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Ikie and his alligators

By Staff
COME AND GET IT Ikie Ethridge tosses bits of bread to one of the four alligators that live in a pond on his property near the Okatibbee Wildlife Management Area. Photo by Marianne Todd/The Meridian Star
By Steve Gillespie/The Meridian Star
Oct. 9, 2001
Alligators don't like Dolly Madison Dunkin' Stix.
Ikie Ethridge of Collinsville has learned that and many other facts since he began feeding four baby alligators this summer in a pond on his property near the Okatibee Wildlife Management Area.
And even though Ethridge is violating the law by feeding the alligators a misdemeanor offense punishable by a $25 fine he still plans to continue making sure the animals have something to eat.
Ethridge, a former educator, named the 30-inch-long alligators A, B, C and D. He can tell them apart based on their shape, color and attitude, saying that A's eyes stick up more than the others and that C is skinny and shy.
Alligators move in
Bill Hamrick, a wildlife biologist with the Mississippi Department of Wildlife, Fisheries and Parks, said alligators were placed in the Okatibee Wildlife Management area about 25 years ago to reduce the growing beaver population.
At the time, alligators were on the endangered species list. Since then, Hamrick said, the status of alligators has been upgraded to the threatened species list in Mississippi.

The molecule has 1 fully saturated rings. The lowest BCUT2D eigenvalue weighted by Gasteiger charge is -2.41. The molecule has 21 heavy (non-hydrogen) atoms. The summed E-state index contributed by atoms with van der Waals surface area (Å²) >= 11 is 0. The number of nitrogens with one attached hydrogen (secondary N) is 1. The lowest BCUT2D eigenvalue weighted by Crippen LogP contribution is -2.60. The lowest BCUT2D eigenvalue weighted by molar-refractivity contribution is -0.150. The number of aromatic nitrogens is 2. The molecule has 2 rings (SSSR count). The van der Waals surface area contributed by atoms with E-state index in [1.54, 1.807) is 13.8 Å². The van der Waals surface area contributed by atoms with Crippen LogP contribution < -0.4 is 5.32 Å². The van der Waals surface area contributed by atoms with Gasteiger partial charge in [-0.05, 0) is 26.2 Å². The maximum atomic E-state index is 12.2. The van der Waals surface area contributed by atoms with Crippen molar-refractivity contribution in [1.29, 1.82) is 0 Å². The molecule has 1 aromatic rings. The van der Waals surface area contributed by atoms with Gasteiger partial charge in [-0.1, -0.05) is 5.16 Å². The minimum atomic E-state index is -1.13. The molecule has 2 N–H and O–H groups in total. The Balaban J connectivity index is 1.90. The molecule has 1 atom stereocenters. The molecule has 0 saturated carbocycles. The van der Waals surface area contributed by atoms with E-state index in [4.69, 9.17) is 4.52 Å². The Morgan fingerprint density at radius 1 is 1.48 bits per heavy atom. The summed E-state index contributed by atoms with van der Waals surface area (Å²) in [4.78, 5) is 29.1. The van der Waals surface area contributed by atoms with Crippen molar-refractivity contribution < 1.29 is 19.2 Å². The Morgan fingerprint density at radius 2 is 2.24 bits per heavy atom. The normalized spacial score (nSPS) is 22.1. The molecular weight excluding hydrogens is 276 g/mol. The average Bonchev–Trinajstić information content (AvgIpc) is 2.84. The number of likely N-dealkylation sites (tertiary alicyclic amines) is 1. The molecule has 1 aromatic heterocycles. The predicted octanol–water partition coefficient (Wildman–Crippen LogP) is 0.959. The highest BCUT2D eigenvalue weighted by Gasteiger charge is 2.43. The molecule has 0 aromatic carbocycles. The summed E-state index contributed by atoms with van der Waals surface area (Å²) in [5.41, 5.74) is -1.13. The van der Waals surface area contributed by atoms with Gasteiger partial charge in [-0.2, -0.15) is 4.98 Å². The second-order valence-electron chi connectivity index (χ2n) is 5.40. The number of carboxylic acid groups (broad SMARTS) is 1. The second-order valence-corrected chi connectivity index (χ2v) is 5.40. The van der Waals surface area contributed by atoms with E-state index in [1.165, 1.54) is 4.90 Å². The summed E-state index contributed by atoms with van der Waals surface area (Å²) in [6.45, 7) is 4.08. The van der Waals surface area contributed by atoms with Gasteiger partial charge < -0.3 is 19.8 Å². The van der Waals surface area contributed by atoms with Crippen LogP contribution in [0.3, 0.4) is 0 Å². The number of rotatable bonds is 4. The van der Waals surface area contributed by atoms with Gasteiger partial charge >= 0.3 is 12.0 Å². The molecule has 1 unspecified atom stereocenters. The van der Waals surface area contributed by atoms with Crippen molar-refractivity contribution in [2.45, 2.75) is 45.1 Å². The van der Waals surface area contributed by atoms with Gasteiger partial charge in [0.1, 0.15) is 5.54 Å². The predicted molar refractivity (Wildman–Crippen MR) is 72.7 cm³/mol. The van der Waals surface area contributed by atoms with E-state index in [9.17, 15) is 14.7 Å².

He said the state has considered the possibility of a controlled hunting season for alligators because of their large numbers. But, he said, that would probably happen on the Coast where alligators are more abundant.
Hamrick said alligators are a native species and play a role in the balance of life at Okatibbee. Hamrick said wildlife managers discourage feeding alligators; he said they also discourage people from dumping animal carcasses into the water.
Alligators pose threat
Hamrick said that feeding alligators presents a problem for people. He said alligators are "like a lot of things they may be cute when they are little, but when they get big they can be a problem."
Ethridge isn't worried about breaking the law by feeding the alligators. He said state wildlife officials are the ones "who brought them in here. Why don't they take care of them?"
Ethridge said he is concerned for God's creatures and doesn't believe the baby alligators would have settled in his pond or come near him in the first place if they didn't need food.
Last week, Ethridge blurted out a loud, high-pitched trill to attract the alligators. Ethridge thought the alligators might like something sweet, but they quickly spit out the sugar-coated Dunkin' Stix.
When Ethridge's grandchildren visit, he takes them to the pond to feed the alligators. He doesn't see the creatures as a threat, for now anyway. And he isn't worried about possible fines.
Steve Gillespie is a staff writer for The Meridian Star. Call him at 693-1551, ext. 3233, or e-mail him at sgillespie@themeridianstar.com.

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